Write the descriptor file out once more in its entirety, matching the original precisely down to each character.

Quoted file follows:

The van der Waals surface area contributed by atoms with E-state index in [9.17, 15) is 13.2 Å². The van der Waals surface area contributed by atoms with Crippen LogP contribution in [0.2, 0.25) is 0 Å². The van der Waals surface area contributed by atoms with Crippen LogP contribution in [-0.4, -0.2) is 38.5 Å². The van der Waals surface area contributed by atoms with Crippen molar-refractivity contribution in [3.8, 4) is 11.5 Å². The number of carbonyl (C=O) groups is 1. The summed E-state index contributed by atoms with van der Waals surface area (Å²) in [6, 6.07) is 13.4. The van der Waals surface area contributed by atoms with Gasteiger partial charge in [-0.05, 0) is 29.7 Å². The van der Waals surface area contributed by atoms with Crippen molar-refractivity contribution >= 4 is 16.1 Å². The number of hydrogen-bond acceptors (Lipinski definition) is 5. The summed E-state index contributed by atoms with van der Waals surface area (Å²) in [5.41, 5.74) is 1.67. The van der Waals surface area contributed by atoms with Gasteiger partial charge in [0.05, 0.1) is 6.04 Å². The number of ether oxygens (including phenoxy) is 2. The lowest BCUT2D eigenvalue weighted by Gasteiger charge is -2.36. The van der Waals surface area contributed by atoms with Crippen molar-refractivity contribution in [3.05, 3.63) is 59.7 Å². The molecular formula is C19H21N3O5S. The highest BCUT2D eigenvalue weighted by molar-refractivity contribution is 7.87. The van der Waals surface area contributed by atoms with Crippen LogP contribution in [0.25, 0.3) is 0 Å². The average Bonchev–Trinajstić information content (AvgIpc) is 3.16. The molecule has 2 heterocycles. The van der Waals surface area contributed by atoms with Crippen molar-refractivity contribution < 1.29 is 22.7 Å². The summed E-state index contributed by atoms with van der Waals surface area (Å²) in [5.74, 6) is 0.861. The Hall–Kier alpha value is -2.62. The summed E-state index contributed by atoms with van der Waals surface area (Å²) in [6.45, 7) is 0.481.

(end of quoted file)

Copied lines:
The van der Waals surface area contributed by atoms with E-state index in [9.17, 15) is 13.2 Å². The van der Waals surface area contributed by atoms with Crippen LogP contribution in [0.2, 0.25) is 0 Å². The van der Waals surface area contributed by atoms with Crippen LogP contribution in [-0.4, -0.2) is 38.5 Å². The van der Waals surface area contributed by atoms with Crippen molar-refractivity contribution in [3.8, 4) is 11.5 Å². The number of carbonyl (C=O) groups is 1. The summed E-state index contributed by atoms with van der Waals surface area (Å²) in [6, 6.07) is 13.4. The van der Waals surface area contributed by atoms with Gasteiger partial charge in [-0.05, 0) is 29.7 Å². The van der Waals surface area contributed by atoms with Crippen molar-refractivity contribution >= 4 is 16.1 Å². The number of hydrogen-bond acceptors (Lipinski definition) is 5. The summed E-state index contributed by atoms with van der Waals surface area (Å²) in [5.41, 5.74) is 1.67. The van der Waals surface area contributed by atoms with Gasteiger partial charge in [0.05, 0.1) is 6.04 Å². The number of ether oxygens (including phenoxy) is 2. The lowest BCUT2D eigenvalue weighted by Gasteiger charge is -2.36. The van der Waals surface area contributed by atoms with Crippen molar-refractivity contribution in [3.05, 3.63) is 59.7 Å². The molecular formula is C19H21N3O5S. The highest BCUT2D eigenvalue weighted by molar-refractivity contribution is 7.87. The van der Waals surface area contributed by atoms with Crippen LogP contribution in [0.25, 0.3) is 0 Å². The average Bonchev–Trinajstić information content (AvgIpc) is 3.16. The molecule has 2 heterocycles. The van der Waals surface area contributed by atoms with Crippen molar-refractivity contribution < 1.29 is 22.7 Å². The summed E-state index contributed by atoms with van der Waals surface area (Å²) in [5.74, 6) is 0.861. The Hall–Kier alpha value is -2.62. The summed E-state index contributed by atoms with van der Waals surface area (Å²) in [6.45, 7) is 0.481.